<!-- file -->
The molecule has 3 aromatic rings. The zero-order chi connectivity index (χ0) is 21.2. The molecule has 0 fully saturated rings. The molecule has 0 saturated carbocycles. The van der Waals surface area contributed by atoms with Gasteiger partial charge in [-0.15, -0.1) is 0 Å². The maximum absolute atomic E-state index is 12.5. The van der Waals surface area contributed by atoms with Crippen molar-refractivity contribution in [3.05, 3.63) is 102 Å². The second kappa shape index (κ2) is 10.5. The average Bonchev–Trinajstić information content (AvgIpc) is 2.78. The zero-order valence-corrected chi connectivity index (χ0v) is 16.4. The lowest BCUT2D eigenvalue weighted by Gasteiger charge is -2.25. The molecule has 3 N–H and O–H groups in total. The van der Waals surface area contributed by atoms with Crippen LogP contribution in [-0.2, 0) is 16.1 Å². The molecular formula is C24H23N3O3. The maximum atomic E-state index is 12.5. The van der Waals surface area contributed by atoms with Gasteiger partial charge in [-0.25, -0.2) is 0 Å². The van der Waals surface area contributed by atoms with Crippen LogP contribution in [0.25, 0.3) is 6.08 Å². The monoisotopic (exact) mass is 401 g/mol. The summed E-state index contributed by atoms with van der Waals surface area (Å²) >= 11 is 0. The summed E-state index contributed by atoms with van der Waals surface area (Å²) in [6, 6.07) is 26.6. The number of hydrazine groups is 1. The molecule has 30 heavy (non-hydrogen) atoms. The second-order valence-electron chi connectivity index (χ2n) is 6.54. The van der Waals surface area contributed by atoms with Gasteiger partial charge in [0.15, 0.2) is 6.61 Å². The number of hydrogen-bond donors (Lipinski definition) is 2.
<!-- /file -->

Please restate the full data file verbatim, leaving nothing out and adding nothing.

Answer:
The molecule has 3 aromatic rings. The zero-order chi connectivity index (χ0) is 21.2. The molecule has 0 fully saturated rings. The molecule has 0 saturated carbocycles. The van der Waals surface area contributed by atoms with Gasteiger partial charge in [-0.15, -0.1) is 0 Å². The maximum absolute atomic E-state index is 12.5. The van der Waals surface area contributed by atoms with Crippen molar-refractivity contribution in [3.05, 3.63) is 102 Å². The second kappa shape index (κ2) is 10.5. The average Bonchev–Trinajstić information content (AvgIpc) is 2.78. The zero-order valence-corrected chi connectivity index (χ0v) is 16.4. The lowest BCUT2D eigenvalue weighted by Gasteiger charge is -2.25. The molecule has 3 N–H and O–H groups in total. The van der Waals surface area contributed by atoms with Crippen LogP contribution in [-0.2, 0) is 16.1 Å². The molecular formula is C24H23N3O3. The maximum atomic E-state index is 12.5. The van der Waals surface area contributed by atoms with Gasteiger partial charge in [-0.25, -0.2) is 0 Å². The van der Waals surface area contributed by atoms with Crippen LogP contribution in [0.25, 0.3) is 6.08 Å². The monoisotopic (exact) mass is 401 g/mol. The summed E-state index contributed by atoms with van der Waals surface area (Å²) >= 11 is 0. The summed E-state index contributed by atoms with van der Waals surface area (Å²) in [6, 6.07) is 26.6. The number of hydrazine groups is 1. The molecule has 30 heavy (non-hydrogen) atoms. The second-order valence-electron chi connectivity index (χ2n) is 6.54. The van der Waals surface area contributed by atoms with Gasteiger partial charge in [0.15, 0.2) is 6.61 Å². The number of hydrogen-bond donors (Lipinski definition) is 2.